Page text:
The configuration of the Attribute Assistant Add-in was adapted from several editing workflows we developed with the Water Utilities Industry Team. You can learn more about the Add-in on the Water Utilities blog. In addition, check out the video we posted on the Local Government Resource Center highlighting the Special Event Planning template.
Damage Assessment Template
The Public Safety Damage Assessment template has been updated for ArcGIS 10 and now uses the out-of-the-box ArcGIS Mobile application. The template is an ArcGIS Mobile project that can be used to collect structural damage assessment during emergency response activities. It supports the collection of initial structural damage, further more detailed structural assessments, and other physical damaged observed from the field. It can be deployed in a connected or disconnected network environment, and on Tablet PCs or other mobile computing devices.
The Damage Assessment template on a mobile device
The Damage Assessment template comes with two basemaps. The first is the Mobile Day basemap, designed for work during day light hours. The second is the Mobile Night basemap, designed for work at night, or in low light conditions. In addition to the multi-scale mobile maps, the template also includes a series of operational layers with simple tools designed for field data collection on a mobile device.
Common Operational Picture Template
The Common Operational Picture (COP) template has also been updated for ArcGIS 10. The template offers a standard overview of an incident, providing incident information that enables the Incident Commander/Unified Command and any supporting agencies and organizations to make effective, consistent, and timely decisions. It is a configuration of the new ArcGIS Viewer for Flex 2.1 application that can be used by emergency management staff in an Emergency Operations Center (EOC). The new Common Operational Picture application uses an ArcGIS 10 feature service to create and update incident information in the Local Government geodatabase. This new functionality allows the Incident Commander to use the COP to allocate resources during an incident or event, and update the status of response activities in real-time.
Finally, the COP template comes with three local government basemaps. The first is a new Public Safety basemap. This basemap provides context for public safety data (incidents, events, resources, etc.). It includes structures, roads, major facilities and landmarks, water features, parcels, addresses and boundaries. The basemap uses design elements found in the General Purpose basemap but emphasizes critical facilities found in a community. The second basemap is the Imagery Hybrid basemap. This basemap provides high-resolution imagery as an alternative to much of the content contained in the General Purpose basemap. The third basemap is the Topographic basemap. This basemap expands upon the General Purpose basemap by providing topographic contours and other physiographic features.
Citizen Service Request Template
The last template we’ve included in this initial update for public safety agencies is the Citizen Service Request template. This template can be used by customers to submit non-emergency service requests, interact with local government staff and share information with the public. It provides 24×7 access to a public safety or other government organization and typically supplements customer service phone numbers staffed by local governments.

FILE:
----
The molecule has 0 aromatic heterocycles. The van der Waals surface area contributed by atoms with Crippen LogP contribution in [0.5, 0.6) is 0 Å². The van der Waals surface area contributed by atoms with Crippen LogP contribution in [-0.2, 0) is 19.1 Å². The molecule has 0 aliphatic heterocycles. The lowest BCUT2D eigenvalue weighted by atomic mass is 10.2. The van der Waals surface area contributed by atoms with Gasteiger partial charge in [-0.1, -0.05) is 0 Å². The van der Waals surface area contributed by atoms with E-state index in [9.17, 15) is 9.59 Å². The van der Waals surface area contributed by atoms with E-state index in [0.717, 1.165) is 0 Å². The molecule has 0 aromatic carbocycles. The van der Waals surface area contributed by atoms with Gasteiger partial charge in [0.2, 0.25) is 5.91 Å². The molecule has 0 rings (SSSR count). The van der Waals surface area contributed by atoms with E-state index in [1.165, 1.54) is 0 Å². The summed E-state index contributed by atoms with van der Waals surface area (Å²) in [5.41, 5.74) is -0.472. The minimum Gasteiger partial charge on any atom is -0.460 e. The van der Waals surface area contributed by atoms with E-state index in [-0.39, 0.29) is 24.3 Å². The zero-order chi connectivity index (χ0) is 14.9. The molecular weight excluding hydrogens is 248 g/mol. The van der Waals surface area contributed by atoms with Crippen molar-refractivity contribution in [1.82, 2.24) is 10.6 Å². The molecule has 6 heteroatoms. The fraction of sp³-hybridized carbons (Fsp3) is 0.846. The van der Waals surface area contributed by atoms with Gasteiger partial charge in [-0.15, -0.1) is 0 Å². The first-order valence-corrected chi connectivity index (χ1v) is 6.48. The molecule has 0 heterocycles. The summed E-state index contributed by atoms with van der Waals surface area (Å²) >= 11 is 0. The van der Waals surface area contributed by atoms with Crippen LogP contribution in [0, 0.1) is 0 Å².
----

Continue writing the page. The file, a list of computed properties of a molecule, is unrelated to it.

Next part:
The Citizen Service Request template leverages work we’ve done for other agencies within local government and expands the problem types to include non-emergency public safety issues. It can be deployed to support specific public safety needs or more generically to support a larger cross-section of problems reported to a local government. You can learn more about the Citizen Service Request template here.
All of the Public Safety templates leverage the work we’ve been doing on the Local Government Information Model. This information model demonstrates how ArcGIS can be configured to support public safety business needs in your organization. In doing so, it incorporates specific application requirements and the cartographic design elements necessary to produce rich, multi-scale basemaps and operational layers; like the ones you see in the Public Safety templates. You can download the Local Government Information Model from ArcGIS.com and migrate your content into this geodatabase design. When you do, you can quickly take advantage of the public safety maps and apps published on the Resource Center. You
can also begin to see how your public safety data can be integrated with, and take advantage of, other thematic layers found in a local government.
When you download the new Public Safety templates, you’ll notice we’re providing sample data from Naperville, Illinois and not Louisville, Kentucky. At ArcGIS 10, we’ve standardized on one geography (or community) for all of the Local Government templates and are providing a single sample data set. In doing so, users can see how an integrated information model can be leveraged throughout a local government, and more specifically in this case, how data collected for diverse purposes can be used by public safety officials. For example, ownership and value information maintained by the assessor can be used when conducting damage assessment inspections.
One final note, we’ve started working on a series of templates for the Fire Service community that will be released in early 2011. These templates will help you configure ArcGIS to conduct pre-fire plans, manage on-scene incident command, provide response information to elected officials and the general public, and produce good maps for firefighters in your community. You’ll hear more about these templates in future blog posts.
We’ve enjoyed working with the Public Safety Industry team on these updates and the new templates for this community. We look forward to you feedback and don’t hesitate to contact us if you have any questions about the Public Safety templates for ArcGIS 10.